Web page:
The faceless enemy

I’ve begun my first reread of “The Red Box” in preparation for revising it and I think I’ve hit upon a problem that’s been bugging me in both this novel and “The Motley Star.”

In both stories, while there are plenty of named allies–some difficult, some reluctant, but still allies–there are no or very few named enemies/antagonists. Mostly the antagonists are big, faceless groups: Leos, Emperors and White Flags in the “The Red Box,” and an unknown human, alien or possibly multispecies anti-treaty group in “The Motley Star.” In “The Red Box” one named, ambiguous character turns out to be an enemy, but that isn’t known until later in the story.

In both stories, I’ve also had motivation problems. It’s not clear why the characters proceed on the courses they do. I have to admit, in “The Red Box” even I wonder a little, and it’s something I mean to address in revisions.

So now I’m wondering if part of the problem is the lack of clear antagonist. In my short stories, this isn’t too much of an obstacle. The stories, being much smaller in scale, seem to work even when the antagonist is more of a vague concept. But to keep a character motivated over hundreds of pages, well. Maybe we need to know more clearly who’s a problem.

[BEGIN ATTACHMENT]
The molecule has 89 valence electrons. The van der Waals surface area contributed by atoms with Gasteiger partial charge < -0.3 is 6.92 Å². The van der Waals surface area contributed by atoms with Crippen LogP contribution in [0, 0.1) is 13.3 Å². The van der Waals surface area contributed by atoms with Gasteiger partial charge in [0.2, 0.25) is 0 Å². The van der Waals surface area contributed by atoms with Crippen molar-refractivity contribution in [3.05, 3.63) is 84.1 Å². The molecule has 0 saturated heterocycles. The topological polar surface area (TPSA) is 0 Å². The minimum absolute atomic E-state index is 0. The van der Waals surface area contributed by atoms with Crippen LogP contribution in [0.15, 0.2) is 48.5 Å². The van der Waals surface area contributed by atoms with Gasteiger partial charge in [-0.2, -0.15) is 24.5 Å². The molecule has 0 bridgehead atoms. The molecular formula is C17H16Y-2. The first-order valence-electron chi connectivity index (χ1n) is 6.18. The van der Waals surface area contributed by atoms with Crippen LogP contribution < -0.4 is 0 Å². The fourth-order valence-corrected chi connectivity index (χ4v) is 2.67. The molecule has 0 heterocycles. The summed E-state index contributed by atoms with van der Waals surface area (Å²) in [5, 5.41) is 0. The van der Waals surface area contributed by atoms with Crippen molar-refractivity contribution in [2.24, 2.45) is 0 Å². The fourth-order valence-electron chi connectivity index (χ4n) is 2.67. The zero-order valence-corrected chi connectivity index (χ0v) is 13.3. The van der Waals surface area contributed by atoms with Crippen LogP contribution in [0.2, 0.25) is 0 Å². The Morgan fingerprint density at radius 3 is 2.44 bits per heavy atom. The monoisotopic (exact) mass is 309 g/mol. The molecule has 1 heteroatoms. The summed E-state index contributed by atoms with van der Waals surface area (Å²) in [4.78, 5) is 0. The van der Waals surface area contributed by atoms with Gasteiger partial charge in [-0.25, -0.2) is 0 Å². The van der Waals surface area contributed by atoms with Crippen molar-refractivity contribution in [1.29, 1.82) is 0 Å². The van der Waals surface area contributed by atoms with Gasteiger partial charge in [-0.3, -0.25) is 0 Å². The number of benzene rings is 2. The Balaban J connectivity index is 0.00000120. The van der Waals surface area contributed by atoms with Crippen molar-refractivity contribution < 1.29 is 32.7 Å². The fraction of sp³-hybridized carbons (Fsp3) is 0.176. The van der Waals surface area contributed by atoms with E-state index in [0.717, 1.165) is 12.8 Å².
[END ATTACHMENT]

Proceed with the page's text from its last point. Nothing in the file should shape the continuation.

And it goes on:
Something to think about.

I’ve been spinning my wheels as I pick and re-pick at the first chapter, but I think what I need to do is just do a straight reread, no edits allowed, jotting down a synopsis-like thing as I go. Then sit back and see if the addition of (or adjustment of an existing character/problem into) a named, clear antagonist would help, among the other additions I already know I need to make. I can’t get too fussy when everything may still change down the road–I need the big picture first. So that’ll be this week’s project, I think.

How about you? What problems or challenges have you faced during revisions? Have you run into issues that required you to take apart large chunks of your story, or add/remove entire plotlines?

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